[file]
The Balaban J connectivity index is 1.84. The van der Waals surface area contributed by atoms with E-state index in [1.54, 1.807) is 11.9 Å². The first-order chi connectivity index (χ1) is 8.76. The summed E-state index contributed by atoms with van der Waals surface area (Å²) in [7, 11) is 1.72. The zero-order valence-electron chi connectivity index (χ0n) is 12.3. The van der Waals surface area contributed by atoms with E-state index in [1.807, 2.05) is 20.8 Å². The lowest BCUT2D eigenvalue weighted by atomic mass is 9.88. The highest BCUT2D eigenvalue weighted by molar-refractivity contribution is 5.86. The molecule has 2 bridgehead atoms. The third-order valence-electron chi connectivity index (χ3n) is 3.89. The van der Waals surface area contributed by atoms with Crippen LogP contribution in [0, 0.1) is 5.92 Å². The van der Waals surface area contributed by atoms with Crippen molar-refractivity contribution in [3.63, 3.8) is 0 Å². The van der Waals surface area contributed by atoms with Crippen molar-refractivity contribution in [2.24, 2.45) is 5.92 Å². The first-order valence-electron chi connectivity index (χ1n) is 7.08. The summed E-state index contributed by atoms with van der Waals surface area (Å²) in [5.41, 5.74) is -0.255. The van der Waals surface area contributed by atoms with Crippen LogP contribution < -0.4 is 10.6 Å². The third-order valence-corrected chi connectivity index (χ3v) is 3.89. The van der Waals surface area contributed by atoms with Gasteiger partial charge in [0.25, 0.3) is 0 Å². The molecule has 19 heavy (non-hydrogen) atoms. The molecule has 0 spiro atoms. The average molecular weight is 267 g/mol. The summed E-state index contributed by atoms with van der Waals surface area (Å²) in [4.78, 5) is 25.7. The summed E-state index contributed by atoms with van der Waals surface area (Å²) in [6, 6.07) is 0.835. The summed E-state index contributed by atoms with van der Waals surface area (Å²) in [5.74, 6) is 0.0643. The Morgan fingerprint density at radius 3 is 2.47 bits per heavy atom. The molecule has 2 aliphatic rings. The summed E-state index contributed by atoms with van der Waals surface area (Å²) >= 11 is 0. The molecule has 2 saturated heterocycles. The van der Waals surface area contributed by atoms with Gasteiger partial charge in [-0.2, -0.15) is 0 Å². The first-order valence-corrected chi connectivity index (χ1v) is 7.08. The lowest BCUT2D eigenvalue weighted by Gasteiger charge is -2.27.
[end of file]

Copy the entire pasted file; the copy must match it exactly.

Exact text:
The Balaban J connectivity index is 1.84. The van der Waals surface area contributed by atoms with E-state index in [1.54, 1.807) is 11.9 Å². The first-order chi connectivity index (χ1) is 8.76. The summed E-state index contributed by atoms with van der Waals surface area (Å²) in [7, 11) is 1.72. The zero-order valence-electron chi connectivity index (χ0n) is 12.3. The van der Waals surface area contributed by atoms with E-state index in [1.807, 2.05) is 20.8 Å². The lowest BCUT2D eigenvalue weighted by atomic mass is 9.88. The highest BCUT2D eigenvalue weighted by molar-refractivity contribution is 5.86. The molecule has 2 bridgehead atoms. The third-order valence-electron chi connectivity index (χ3n) is 3.89. The van der Waals surface area contributed by atoms with Crippen LogP contribution in [0, 0.1) is 5.92 Å². The van der Waals surface area contributed by atoms with Crippen molar-refractivity contribution in [3.63, 3.8) is 0 Å². The van der Waals surface area contributed by atoms with Crippen molar-refractivity contribution in [2.24, 2.45) is 5.92 Å². The first-order valence-electron chi connectivity index (χ1n) is 7.08. The summed E-state index contributed by atoms with van der Waals surface area (Å²) in [5.41, 5.74) is -0.255. The van der Waals surface area contributed by atoms with Crippen LogP contribution < -0.4 is 10.6 Å². The third-order valence-corrected chi connectivity index (χ3v) is 3.89. The van der Waals surface area contributed by atoms with Gasteiger partial charge in [0.25, 0.3) is 0 Å². The molecule has 19 heavy (non-hydrogen) atoms. The molecule has 0 spiro atoms. The average molecular weight is 267 g/mol. The summed E-state index contributed by atoms with van der Waals surface area (Å²) in [4.78, 5) is 25.7. The summed E-state index contributed by atoms with van der Waals surface area (Å²) in [6, 6.07) is 0.835. The summed E-state index contributed by atoms with van der Waals surface area (Å²) in [5.74, 6) is 0.0643. The Morgan fingerprint density at radius 3 is 2.47 bits per heavy atom. The molecule has 2 aliphatic rings. The summed E-state index contributed by atoms with van der Waals surface area (Å²) >= 11 is 0. The molecule has 2 saturated heterocycles. The van der Waals surface area contributed by atoms with Gasteiger partial charge in [-0.2, -0.15) is 0 Å². The first-order valence-corrected chi connectivity index (χ1v) is 7.08. The lowest BCUT2D eigenvalue weighted by Gasteiger charge is -2.27.